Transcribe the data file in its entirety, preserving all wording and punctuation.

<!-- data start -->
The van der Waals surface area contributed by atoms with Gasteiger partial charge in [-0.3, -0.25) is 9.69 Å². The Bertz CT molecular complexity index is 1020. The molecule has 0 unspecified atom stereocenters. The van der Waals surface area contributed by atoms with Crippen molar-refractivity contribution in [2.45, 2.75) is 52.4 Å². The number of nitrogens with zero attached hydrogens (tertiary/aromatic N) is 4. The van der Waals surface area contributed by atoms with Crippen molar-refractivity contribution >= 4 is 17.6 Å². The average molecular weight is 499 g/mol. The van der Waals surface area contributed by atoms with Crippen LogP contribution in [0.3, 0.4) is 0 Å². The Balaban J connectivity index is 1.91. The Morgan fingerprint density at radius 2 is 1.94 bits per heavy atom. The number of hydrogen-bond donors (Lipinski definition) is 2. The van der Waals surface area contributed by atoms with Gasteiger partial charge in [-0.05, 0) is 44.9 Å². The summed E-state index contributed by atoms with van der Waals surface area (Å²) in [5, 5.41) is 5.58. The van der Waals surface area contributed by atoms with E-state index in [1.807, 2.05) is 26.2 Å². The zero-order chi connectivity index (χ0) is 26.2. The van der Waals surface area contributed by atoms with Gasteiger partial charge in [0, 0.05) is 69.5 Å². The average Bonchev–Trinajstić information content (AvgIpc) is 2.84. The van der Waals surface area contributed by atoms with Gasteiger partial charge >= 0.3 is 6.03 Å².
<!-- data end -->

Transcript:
The van der Waals surface area contributed by atoms with Gasteiger partial charge in [-0.3, -0.25) is 9.69 Å². The Bertz CT molecular complexity index is 1020. The molecule has 0 unspecified atom stereocenters. The van der Waals surface area contributed by atoms with Crippen molar-refractivity contribution in [2.45, 2.75) is 52.4 Å². The number of nitrogens with zero attached hydrogens (tertiary/aromatic N) is 4. The van der Waals surface area contributed by atoms with Crippen molar-refractivity contribution >= 4 is 17.6 Å². The average molecular weight is 499 g/mol. The van der Waals surface area contributed by atoms with Crippen LogP contribution in [0.3, 0.4) is 0 Å². The Balaban J connectivity index is 1.91. The Morgan fingerprint density at radius 2 is 1.94 bits per heavy atom. The number of hydrogen-bond donors (Lipinski definition) is 2. The van der Waals surface area contributed by atoms with Gasteiger partial charge in [-0.05, 0) is 44.9 Å². The summed E-state index contributed by atoms with van der Waals surface area (Å²) in [5, 5.41) is 5.58. The van der Waals surface area contributed by atoms with E-state index in [1.807, 2.05) is 26.2 Å². The zero-order chi connectivity index (χ0) is 26.2. The van der Waals surface area contributed by atoms with Gasteiger partial charge in [0, 0.05) is 69.5 Å². The average Bonchev–Trinajstić information content (AvgIpc) is 2.84. The van der Waals surface area contributed by atoms with Gasteiger partial charge >= 0.3 is 6.03 Å².